SYDNEY, Nov 29 (Reuters) - BHP Billiton said it is looking outside the company and using external advisers to help with succession plans for its chief executive, following reports the world’s biggest miner was preparing for changes at the top.
BHP Chairman Jac Nasser told the company’s Australian annual general meeting on Thursday that planning for a successor to CEO Marius Kloppers had started the day he was appointed and the process was ongoing.
“As part of the executive development process we identify high potential people at various levels both inside and outside the company on an ongoing basis,” Nasser said.
“We use our own human resources people and we also use external advisers.”
Kloppers oversaw phenomenal growth during the final boom years of the last decade and, despite failing to complete at least three major deals, won plaudits from investors for reining in costs and maintaining shareholder payouts.
The company has not said when it expected the 50-year-old South African to leave, but identified succession planning for all its senior executives as a top priority following a report that a search for a replacement had begun.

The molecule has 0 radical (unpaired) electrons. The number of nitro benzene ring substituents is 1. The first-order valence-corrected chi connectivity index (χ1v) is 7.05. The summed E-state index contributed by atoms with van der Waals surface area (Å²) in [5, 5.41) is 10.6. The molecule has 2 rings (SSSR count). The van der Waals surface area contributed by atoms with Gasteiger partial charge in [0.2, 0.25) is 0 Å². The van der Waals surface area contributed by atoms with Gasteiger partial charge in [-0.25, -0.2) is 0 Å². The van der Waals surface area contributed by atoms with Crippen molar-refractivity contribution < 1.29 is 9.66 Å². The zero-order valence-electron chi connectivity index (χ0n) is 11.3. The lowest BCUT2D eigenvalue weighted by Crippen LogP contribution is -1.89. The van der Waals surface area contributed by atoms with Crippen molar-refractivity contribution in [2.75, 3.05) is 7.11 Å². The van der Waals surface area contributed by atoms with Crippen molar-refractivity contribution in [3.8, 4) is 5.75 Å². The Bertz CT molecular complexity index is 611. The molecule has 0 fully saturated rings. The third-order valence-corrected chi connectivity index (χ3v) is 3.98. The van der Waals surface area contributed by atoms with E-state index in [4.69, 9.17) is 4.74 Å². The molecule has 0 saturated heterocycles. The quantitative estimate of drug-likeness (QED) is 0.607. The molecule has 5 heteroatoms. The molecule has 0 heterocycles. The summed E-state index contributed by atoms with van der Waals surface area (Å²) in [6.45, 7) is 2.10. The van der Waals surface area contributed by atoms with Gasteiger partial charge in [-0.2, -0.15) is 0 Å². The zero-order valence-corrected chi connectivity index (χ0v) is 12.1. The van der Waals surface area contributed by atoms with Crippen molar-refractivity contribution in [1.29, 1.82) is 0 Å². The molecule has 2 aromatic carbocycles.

Four internal candidates are seen as frontrunners for the job: petroleum division chief Mike Yeager, aluminium and nickel chief Alberto Calderon, nonferrous chief Andrew Mackenzie and iron ore head Marcus Randolph.
BHP could face stiff competition in any external hunt from Anglo American, which is also searching for a new chief executive after dropping Cynthia Carroll.
Under BHP’s dual Australian-United Kingdom stock listings, BHP’s headquarters must be in Australia, and its chief executive must spend 51 percent of his or her time in the country, further limiting the field.
“Everything is possible, but a replacement for Marius won’t be easy,” said a investment fund manager who has had contact with the chief executive over some of his biggest deals.
“He is regarded as one of businesses’ best managers, the one who very aptly steered BHP through the financial crisis.”
Kloppers faced criticism for failing to clinch three major bids he launched -- a full takeover of rival Rio Tinto , a merger with Rio Tinto’s iron ore business and a bid for Canada’s Potash Corp -- and then splashing $17 billion on two shale gas takeovers in the United States just before gas prices slumped.
He gave up his bonus this year after BHP took a $2.8 billion charge on the value of its shale gas assets.
An early exit would spare Kloppers the task of overseeing a prolonged period of cascading profits. Based on estimates, BHP’s profit is not expected to get back to the high of 2011 for at least another five years.
In 2012/13, BHP’s bottom line is tipped to tumble by some $4 billion to just under $15 billion on the back of sagging minerals prices.
Kloppers’ longevity is also under threat from a marked shift mandated by Nasser away from revenue generation to the cost line.
This was made evident by board decisions this year to suspend expansions in copper mining at Olympic Dam and iron ore via the now-stalled development plan at Port Hedland’s outer harbour.